Text: Sara Arguijo
Photos: Adam Newby
Series Jueves Flamencos. Cante: Inés Bacán, Dolores de los Santos 'Agujetas' and María Peña. Guitar: Antonio Moya. Palmas and jaleos: Rocío 'La Turronera' and Verónica Bermúdez. Fundación Cajasol (Sala Chicarreros) Thursday, May 28th. Attendance: Full.
In the free-wheeling atmosphere of the press-conference that preceded the show, it was noted that Pedro Bacán – without whom this work would not have existed – “even managed to sell the stairs”. In other words, there would be so much expectation about what the Lebrija guitarist managed to put on stage, that people fell over each other to secure tickets, even if they had to stand in the aisles. That's exactly what spectators would have been willing to do yesterday as they waited patiently at the box-office to see if any tickets might become available for “Pasión”, the show in which Inés Bacán, Dolores de los Santos 'Agujetas', María Peña and Carmen Ledesma closed out this first season of the Jueves Flamencos de Cajasol.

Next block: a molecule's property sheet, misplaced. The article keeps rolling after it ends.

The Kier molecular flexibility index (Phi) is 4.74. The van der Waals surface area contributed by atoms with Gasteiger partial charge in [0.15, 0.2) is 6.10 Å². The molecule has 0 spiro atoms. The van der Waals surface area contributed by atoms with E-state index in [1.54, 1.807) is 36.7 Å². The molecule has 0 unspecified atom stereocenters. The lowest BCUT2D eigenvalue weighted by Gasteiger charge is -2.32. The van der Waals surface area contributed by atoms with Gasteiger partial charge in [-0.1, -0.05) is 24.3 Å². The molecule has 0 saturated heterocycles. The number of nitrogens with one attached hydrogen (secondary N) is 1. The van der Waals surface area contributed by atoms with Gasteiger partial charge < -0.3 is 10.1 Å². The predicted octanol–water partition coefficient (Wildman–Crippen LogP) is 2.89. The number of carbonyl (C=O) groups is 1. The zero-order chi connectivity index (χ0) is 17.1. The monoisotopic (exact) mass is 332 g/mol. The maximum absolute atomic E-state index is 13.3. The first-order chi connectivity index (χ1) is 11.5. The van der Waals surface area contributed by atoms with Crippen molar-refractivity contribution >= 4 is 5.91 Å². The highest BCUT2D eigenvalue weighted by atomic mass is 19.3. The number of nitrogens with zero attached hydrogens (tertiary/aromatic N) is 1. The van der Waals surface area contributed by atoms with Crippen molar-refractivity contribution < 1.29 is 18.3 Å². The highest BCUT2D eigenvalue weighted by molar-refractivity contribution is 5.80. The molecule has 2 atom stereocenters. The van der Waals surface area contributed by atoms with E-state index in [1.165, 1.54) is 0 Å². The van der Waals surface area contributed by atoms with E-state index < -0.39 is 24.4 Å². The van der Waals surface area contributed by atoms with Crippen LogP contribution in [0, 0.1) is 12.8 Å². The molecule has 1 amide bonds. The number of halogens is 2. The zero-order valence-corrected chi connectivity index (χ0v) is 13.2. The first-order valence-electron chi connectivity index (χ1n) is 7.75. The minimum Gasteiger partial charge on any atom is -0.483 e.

It was really exciting to feel the audience's knowledge of how fortunate each one was to be present for these four women, undisputed representatives of the pure art of their gypsy dynasties. Because you don't often see them, because they are seldom together and because, in any case, these are people you never want to miss.
So the best thing to do was to get carried away by the singing and dancing on this train trip to the roots of flamenco with stops in Jerez, Lebrija, Utrera and Sevilla, although we would have been happy to go to Timbuktu with them. Above all, because the four of them, guided by the flamenco guitar of Antonio Moya, communicated at every moment via kissing, hugging, knowing smiles and displays of sincere affection, that we were invited to join them on their voyage.
And it's all in the family of course. We were taken through martinetes to bulerías, feeling the pain of Dolores Agujetas' broken voice in siguiriyas, the sweet nurturing voice and generous soleá of Inés Bacán, the powerful voice of Mari Peña in tientos, the femininity and personality of Carmen Ledesma's hips and arms in the romance. It's impressive how naturally these women express their art. It's truly moving to see the infinite palette of possibilities to be found in flamenco. And it's surprising how truthfully them express themselves.